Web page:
A fragile status quo on prayer rights at Jerusalem holy site comes under fresh strain
July 20, 2021. Summarized by summa-bot.
Compression ratio: 19.7%. 1 min read.
The scenes of Israeli forces firing stun grenades and tear gas inside Jerusalem's Al Aqsa mosque earlier this year had a galvanizing effect on Palestinian public opinion.
Ever since Israel captured Jerusalem's Old City from Jordan in 1967, a delicate status quo has existed at a complex known to Muslims as the Haram al-Sharif (Noble Sanctuary) and to Jews as the Temple Mount.
Asked by CNN whether Bennett's comments represented a policy shift, an official at the Prime Minister's Office (PMO) insisted there was "no change in the status quo regarding the Temple Mount.
Unnamed officials in the PMO were quoted in Israeli media saying that whatever the statement might have said, what Bennett meant was that Jews have visitation rights at the Mount.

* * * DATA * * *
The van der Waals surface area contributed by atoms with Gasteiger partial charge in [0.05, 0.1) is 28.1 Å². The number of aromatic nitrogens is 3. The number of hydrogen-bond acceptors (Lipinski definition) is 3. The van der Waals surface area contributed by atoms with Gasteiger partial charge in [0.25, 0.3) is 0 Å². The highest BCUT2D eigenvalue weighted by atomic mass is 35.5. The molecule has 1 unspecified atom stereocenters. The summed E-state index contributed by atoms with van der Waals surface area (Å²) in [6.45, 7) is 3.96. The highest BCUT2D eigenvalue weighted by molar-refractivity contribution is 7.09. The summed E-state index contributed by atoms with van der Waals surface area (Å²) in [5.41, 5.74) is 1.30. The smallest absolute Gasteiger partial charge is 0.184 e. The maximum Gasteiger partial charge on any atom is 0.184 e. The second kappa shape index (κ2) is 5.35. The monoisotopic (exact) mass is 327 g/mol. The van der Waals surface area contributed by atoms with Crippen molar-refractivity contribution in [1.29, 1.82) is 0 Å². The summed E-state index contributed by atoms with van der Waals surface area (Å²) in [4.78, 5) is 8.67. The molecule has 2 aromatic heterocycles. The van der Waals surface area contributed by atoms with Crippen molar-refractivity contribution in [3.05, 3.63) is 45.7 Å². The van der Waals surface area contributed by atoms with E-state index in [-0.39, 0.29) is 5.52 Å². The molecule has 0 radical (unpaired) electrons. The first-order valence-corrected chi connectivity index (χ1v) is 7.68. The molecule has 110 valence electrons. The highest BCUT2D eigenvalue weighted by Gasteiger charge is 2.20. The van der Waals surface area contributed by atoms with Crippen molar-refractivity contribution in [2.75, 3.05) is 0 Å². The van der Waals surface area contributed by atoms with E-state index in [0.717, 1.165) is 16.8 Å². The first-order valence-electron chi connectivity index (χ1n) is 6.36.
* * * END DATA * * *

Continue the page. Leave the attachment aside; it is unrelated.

The Jordanian-run waqf, or Islamic trust, which administers the Haram al-Sharif, pulled no punches in a statement, accusing the Israeli government and police of allowing "groups of extremists Jews to storm the mosque and provocatively pray and make public rituals in the compound. "
"When you say, 'right of Jewish prayer at the Temple Mount' you have changed the status quo," Seidemann said, adding that Bennett's original words gave "the stamp of approval to a highly problematic erosion [of the status quo] that has taken place over the last few years. "